January 25, 2021

Cracking the political code

Posted on 21. Aug, 2012 by Stephan Helgesen in Politics

What our country desperately needs during these last eleven weeks leading up to the Presidential election is a reverse ‘code-talker’ to help us decipher the true meaning of the political newspeak being served up in advertising, interviews and speeches by the two parties’ candidates. Let’s explore a few of the more recent examples…

1. ‘Paying their fair share’ – Decoded: the administration believes that there is a definition of what a fair share of anything is, but that they are either reluctant to tell the American people what that definition is or admit that they really don’t have one.

The phrase is often paired with a controversial idiom and concept, social justice. Both are related to a belief in income redistribution. To be fair to income redistribution disciples, our tax code has been doing social/economic engineering and re-distribution of wealth since 1913 when the income tax was enshrined into law by the 16th amendment. The more cynical among us may also be reminded of another famous quote in the same vein, “From each according to his ability to each according to his needs.”

2. “You didn’t build that” – Decoded: a Freudian slip (maybe) of the Presidential tongue in August that refers to small business owners.

It means that you as an individual are part of a greater whole – a collective – and that the credit for anything you’ve built or done to increase your wealth or standing like engaging in hard work or good decision-making MUST be shared with the rest of society to be considered fair. The Progressives worry that if you are able to take full credit for what you’ve done, you might oppose the federal government taking your fair share in taxes, hence the collectivization of your toil. What naturally follows is a debt owed to the American people by American businesses.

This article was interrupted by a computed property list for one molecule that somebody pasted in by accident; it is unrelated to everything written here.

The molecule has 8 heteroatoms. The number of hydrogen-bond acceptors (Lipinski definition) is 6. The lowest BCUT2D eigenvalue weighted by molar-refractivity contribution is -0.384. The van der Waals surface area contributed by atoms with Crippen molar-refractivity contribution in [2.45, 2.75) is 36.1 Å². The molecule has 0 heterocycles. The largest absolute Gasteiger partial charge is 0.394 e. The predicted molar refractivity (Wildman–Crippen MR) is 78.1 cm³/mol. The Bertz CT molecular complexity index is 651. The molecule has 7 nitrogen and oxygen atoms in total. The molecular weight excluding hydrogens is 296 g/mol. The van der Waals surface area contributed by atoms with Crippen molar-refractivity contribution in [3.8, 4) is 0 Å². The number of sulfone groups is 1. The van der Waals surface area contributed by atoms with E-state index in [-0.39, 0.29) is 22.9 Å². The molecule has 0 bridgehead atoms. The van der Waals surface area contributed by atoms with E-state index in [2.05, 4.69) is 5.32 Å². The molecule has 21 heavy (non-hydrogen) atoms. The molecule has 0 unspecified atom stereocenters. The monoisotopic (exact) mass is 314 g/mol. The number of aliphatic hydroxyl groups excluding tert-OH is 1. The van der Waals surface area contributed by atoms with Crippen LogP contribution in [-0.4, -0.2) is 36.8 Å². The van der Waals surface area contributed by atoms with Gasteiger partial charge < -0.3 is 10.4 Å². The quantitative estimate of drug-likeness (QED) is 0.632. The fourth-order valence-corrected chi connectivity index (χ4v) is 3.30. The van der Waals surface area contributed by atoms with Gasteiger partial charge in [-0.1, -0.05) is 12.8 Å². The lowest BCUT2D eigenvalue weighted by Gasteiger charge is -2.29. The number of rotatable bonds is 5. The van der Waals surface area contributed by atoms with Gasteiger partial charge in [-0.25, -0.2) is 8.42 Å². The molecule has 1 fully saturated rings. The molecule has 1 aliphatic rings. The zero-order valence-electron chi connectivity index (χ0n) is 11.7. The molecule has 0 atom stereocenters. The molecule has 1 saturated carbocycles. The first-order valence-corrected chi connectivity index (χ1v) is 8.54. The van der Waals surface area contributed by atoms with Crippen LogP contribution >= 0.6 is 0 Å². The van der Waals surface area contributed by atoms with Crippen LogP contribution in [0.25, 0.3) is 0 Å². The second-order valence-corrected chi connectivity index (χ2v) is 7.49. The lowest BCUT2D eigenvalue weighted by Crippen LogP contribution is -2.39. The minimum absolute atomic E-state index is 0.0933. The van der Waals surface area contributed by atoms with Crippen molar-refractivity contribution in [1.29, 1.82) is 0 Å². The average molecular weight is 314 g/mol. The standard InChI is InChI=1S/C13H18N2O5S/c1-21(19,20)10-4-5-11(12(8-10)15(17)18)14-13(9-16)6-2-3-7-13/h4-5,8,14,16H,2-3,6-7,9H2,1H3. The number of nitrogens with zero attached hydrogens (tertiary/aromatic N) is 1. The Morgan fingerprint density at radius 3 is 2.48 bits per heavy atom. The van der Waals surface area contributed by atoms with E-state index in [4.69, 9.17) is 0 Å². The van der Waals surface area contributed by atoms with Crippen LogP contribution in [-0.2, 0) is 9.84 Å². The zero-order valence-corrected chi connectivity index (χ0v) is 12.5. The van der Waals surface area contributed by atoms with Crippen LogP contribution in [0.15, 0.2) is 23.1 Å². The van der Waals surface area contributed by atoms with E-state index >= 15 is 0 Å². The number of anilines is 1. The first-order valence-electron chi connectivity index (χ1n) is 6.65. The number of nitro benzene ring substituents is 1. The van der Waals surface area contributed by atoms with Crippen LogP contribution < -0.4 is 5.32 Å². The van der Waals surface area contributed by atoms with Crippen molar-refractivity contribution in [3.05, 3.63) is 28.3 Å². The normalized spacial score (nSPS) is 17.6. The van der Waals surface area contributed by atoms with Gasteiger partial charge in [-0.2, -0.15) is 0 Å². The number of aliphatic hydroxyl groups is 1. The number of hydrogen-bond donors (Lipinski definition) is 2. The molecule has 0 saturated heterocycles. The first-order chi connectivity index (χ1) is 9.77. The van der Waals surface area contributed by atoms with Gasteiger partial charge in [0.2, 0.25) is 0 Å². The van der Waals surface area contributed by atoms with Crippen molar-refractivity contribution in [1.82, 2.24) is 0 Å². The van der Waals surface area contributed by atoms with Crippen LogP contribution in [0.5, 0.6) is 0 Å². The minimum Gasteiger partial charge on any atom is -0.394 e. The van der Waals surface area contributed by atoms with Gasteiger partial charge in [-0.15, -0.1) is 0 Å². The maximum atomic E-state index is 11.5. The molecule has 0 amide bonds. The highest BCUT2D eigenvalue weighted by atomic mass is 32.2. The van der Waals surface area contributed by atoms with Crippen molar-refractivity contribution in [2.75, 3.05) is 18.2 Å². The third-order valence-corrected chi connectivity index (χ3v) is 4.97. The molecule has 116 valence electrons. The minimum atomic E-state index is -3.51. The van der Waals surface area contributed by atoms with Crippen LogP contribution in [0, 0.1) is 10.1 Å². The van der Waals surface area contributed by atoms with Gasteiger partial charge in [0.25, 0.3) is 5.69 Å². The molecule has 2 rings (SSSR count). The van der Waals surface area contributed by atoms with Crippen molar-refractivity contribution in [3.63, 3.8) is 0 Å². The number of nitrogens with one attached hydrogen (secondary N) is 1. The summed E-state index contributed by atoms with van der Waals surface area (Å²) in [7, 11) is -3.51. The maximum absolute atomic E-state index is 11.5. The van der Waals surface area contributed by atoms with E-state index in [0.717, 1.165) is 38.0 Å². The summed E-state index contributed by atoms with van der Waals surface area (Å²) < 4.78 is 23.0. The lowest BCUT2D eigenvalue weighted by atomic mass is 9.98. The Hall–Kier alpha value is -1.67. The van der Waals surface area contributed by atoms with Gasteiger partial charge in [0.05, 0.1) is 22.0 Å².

3. “Y’all will be back in chains!” – Decoded: a certainly inappropriate and possibly racially-charged comment made recently by the Vice-President, presumably about black Americans being returned to slavery if they vote for the opposition who would take the country backwards to a time of economic or other bondage. In short,“vote for us and you will continue to enjoy economic security through government entitlement programs.”

4. “Saved or created jobs” (as it relates to the so-called ‘Stimulus Plan’) – Decoded: the Administration added saved jobs because they knew that an increase in created jobs would be too difficult to achieve and thus they could fall back on the saved jobs number when created jobs didn’t materialize.

5.  “Kick the can down the road” – Decoded: a very worn out term meaning to procrastinate or put off making a difficult decision (like passing a budget which the Senate hasn’t done in over three years). Usually meant to demean the other side’s willingness to tackle the tough issues.

6. “This guy” – Decoded: often used to diminish a person, make him/her less legitimate (frequently used instead of this gentleman, this man, my opponent, President blank or Governor blank, etc.).

7. “Extremist” – Decoded: frequently employed by the candidates’ political surrogates to conjure up a mental picture of a ‘Molotov cocktail throwing radical’ with an agenda that will turn back the clock to perilous times of social and economic uncertainty.

8. “Social Darwinism” – Decoded: recently used by the President to describe the Republicans’ budget and specifically their proposed welfare (entitlement) program changes. Great sound bite and works on the college campus, but makes the President sound like he’s rehearsing for the Mensa Society instead of speaking to the folks.

Taken from Charles Darwin’s theory of evolution and natural selection (in Origin of the Species), the President’s phrase alludes to purported Republican socio-economic policies that would promote unchecked growth and the influence of special interest groups on the rest of the country.

You probably have your own favorite political code words or phrases that raise your hackles, and I would encourage you to dust off your decoder ring and find their true hidden meanings. By the way, raising your hackles refers to the hairs on the back of a dog’s neck which stand up when the animal is angry or threatened. Isn’t our language rich even in an election year?

- Editor


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